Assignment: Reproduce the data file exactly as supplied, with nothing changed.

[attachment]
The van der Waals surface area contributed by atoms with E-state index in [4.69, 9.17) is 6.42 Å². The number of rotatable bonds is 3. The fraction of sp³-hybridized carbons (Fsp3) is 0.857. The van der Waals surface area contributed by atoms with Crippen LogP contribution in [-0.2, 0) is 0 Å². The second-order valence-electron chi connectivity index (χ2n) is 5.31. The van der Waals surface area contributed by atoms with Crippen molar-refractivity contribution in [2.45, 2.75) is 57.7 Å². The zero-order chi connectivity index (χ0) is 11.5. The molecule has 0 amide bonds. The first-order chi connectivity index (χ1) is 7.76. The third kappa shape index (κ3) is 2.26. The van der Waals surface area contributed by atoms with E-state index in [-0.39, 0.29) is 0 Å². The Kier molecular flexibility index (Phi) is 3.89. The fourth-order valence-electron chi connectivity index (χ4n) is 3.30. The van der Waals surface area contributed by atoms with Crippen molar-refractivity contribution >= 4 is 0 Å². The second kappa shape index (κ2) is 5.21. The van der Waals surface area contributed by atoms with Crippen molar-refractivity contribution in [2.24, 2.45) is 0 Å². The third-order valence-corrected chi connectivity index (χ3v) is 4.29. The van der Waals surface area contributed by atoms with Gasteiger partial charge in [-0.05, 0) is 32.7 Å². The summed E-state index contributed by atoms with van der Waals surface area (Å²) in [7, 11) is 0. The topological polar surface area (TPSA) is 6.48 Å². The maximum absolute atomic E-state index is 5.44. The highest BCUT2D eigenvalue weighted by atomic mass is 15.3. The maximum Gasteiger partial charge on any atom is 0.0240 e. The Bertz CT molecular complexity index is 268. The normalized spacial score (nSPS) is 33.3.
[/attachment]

The van der Waals surface area contributed by atoms with E-state index in [4.69, 9.17) is 6.42 Å². The number of rotatable bonds is 3. The fraction of sp³-hybridized carbons (Fsp3) is 0.857. The van der Waals surface area contributed by atoms with Crippen LogP contribution in [-0.2, 0) is 0 Å². The second-order valence-electron chi connectivity index (χ2n) is 5.31. The van der Waals surface area contributed by atoms with Crippen molar-refractivity contribution in [2.45, 2.75) is 57.7 Å². The zero-order chi connectivity index (χ0) is 11.5. The molecule has 0 amide bonds. The first-order chi connectivity index (χ1) is 7.76. The third kappa shape index (κ3) is 2.26. The van der Waals surface area contributed by atoms with E-state index in [-0.39, 0.29) is 0 Å². The Kier molecular flexibility index (Phi) is 3.89. The fourth-order valence-electron chi connectivity index (χ4n) is 3.30. The van der Waals surface area contributed by atoms with Crippen molar-refractivity contribution >= 4 is 0 Å². The second kappa shape index (κ2) is 5.21. The van der Waals surface area contributed by atoms with Crippen molar-refractivity contribution in [2.24, 2.45) is 0 Å². The third-order valence-corrected chi connectivity index (χ3v) is 4.29. The van der Waals surface area contributed by atoms with Gasteiger partial charge in [-0.05, 0) is 32.7 Å². The summed E-state index contributed by atoms with van der Waals surface area (Å²) in [7, 11) is 0. The topological polar surface area (TPSA) is 6.48 Å². The maximum absolute atomic E-state index is 5.44. The highest BCUT2D eigenvalue weighted by atomic mass is 15.3. The maximum Gasteiger partial charge on any atom is 0.0240 e. The Bertz CT molecular complexity index is 268. The normalized spacial score (nSPS) is 33.3.